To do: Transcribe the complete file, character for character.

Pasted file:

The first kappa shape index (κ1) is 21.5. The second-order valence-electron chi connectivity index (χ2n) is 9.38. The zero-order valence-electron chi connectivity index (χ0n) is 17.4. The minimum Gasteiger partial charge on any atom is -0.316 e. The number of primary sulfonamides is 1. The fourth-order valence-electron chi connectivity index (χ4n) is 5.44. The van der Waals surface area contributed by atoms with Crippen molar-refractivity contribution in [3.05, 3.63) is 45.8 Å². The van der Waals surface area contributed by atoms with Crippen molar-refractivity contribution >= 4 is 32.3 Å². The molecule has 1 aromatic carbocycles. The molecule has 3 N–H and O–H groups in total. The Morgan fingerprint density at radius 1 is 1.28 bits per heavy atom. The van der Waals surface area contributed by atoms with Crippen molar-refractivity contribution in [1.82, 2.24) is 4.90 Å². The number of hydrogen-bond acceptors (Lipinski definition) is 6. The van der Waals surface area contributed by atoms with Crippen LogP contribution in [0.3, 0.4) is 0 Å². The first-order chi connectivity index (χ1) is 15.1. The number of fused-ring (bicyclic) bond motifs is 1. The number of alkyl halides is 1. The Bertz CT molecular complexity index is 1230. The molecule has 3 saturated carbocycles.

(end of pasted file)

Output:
The first kappa shape index (κ1) is 21.5. The second-order valence-electron chi connectivity index (χ2n) is 9.38. The zero-order valence-electron chi connectivity index (χ0n) is 17.4. The minimum Gasteiger partial charge on any atom is -0.316 e. The number of primary sulfonamides is 1. The fourth-order valence-electron chi connectivity index (χ4n) is 5.44. The van der Waals surface area contributed by atoms with Crippen molar-refractivity contribution in [3.05, 3.63) is 45.8 Å². The van der Waals surface area contributed by atoms with Crippen molar-refractivity contribution >= 4 is 32.3 Å². The molecule has 1 aromatic carbocycles. The molecule has 3 N–H and O–H groups in total. The Morgan fingerprint density at radius 1 is 1.28 bits per heavy atom. The van der Waals surface area contributed by atoms with Crippen molar-refractivity contribution in [1.82, 2.24) is 4.90 Å². The number of hydrogen-bond acceptors (Lipinski definition) is 6. The van der Waals surface area contributed by atoms with Crippen LogP contribution in [0.3, 0.4) is 0 Å². The first-order chi connectivity index (χ1) is 15.1. The number of fused-ring (bicyclic) bond motifs is 1. The number of alkyl halides is 1. The Bertz CT molecular complexity index is 1230. The molecule has 3 saturated carbocycles.